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On Methane Leaks Wipe Out Any Climate Benefit Of Fracking, Satellite Observations Confirm

Considering your points:

1)  The producing interval of the Bakken Shale occurs at a depth of 4,500 - 7,500 feet, and is about 22 feet thick.  There's no way that the fracking a thin interval at that depth that would produce cracks that would extend that far up.  As to the flammable borehole water, please clarify what areas your thinking of.  If you're thinking of the iconic burning tap water from the movie "Gasland," you need to be aware that the gas that burned was analyzed and determined biogenic gas, similar to the gas produced by manure or rotting vegetable matter, and has nothing to do with commercial production of thermogenic gas from deep geologic reservoirs, let alone with fracking.  This was determined by the authorities in Colorado two years before the movie was made, if I recall correctly.  In fact, there are many places where it's difficult to drill a water well without encountering gas, either from biogenic process, or from natural leakage from deeper geologic reservoirs.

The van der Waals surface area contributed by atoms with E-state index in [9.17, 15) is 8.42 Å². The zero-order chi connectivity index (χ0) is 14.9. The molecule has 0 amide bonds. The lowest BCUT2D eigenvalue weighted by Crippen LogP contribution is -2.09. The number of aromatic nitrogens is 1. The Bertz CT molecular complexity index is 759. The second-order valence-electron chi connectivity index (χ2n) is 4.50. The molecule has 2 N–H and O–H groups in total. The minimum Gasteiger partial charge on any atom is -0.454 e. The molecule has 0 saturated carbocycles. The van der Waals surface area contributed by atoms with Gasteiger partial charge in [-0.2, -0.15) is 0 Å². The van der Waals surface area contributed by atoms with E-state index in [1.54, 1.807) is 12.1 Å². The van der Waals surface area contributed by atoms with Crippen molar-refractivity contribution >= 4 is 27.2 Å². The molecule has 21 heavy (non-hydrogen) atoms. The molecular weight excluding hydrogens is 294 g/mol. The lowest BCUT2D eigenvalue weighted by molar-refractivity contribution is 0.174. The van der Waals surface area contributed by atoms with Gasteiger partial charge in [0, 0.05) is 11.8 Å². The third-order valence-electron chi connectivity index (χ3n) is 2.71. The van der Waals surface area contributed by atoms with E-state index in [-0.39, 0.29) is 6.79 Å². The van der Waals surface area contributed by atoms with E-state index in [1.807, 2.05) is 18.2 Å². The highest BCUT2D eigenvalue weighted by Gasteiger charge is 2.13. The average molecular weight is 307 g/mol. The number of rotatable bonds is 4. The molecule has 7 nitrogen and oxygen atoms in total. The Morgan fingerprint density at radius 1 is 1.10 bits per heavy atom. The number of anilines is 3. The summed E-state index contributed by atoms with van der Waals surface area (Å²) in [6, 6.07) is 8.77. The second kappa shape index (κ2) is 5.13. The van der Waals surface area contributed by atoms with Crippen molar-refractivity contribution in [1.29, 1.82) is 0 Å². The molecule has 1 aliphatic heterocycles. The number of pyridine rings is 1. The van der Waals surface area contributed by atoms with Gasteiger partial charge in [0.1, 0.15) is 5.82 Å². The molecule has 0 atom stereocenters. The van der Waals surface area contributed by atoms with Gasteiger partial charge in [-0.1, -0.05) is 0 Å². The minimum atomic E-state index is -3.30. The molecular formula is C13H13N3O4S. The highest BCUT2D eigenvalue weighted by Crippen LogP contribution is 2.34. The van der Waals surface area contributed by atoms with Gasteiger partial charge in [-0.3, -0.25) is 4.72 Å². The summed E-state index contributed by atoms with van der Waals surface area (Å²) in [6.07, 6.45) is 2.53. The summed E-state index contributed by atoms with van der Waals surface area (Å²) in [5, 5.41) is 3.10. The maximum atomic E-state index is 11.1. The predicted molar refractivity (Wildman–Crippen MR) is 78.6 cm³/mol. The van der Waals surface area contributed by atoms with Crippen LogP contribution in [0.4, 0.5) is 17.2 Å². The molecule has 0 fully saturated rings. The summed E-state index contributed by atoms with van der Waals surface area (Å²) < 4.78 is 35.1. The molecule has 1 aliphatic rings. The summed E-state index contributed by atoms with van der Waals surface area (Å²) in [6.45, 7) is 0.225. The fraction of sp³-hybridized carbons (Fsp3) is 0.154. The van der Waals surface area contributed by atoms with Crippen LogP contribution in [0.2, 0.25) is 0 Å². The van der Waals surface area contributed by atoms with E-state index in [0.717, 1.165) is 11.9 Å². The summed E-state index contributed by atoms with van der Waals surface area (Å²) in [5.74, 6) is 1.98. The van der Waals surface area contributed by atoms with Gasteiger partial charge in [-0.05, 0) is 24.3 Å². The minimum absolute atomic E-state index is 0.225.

2)  Unlike coal mines, abandoned oil and gas wells are filled with cement and sealed when they are abandoned, as required by law and supervised by state agencies.

3)  If it is true that the reported methane anomaly is related to local water and energy consumption, please explain why a similar anomaly has not been noted over the Haynesville Shale area.

October 30, 2014    View Comment    

On Is Renewable Energy Less Effective Than Energy Efficiency at Reducing CO2 Emissions?

Willem,

Thanks for a brilliant post.  Your logic is impeccable, and the information is presented very well.  

The problem I see, though, is that I can't see how our current political culture would promote EE over RE on a large scale.  The political advantage of RE is that it involves giving money away to voters and interest groups - be it to ADM or Monsanto for corn ethanol, Solyndra for solar, or affluent car buyers for Tesla.  Promoting EE, however, would almost have to take the form of taxing excessive consumption, thus taking money away from voters and interest groups.  I'm afraid that the consumption taxes would be necessary as, the simple reality is that the only thing that has effectively discouraged excessive energy consumption is high prices.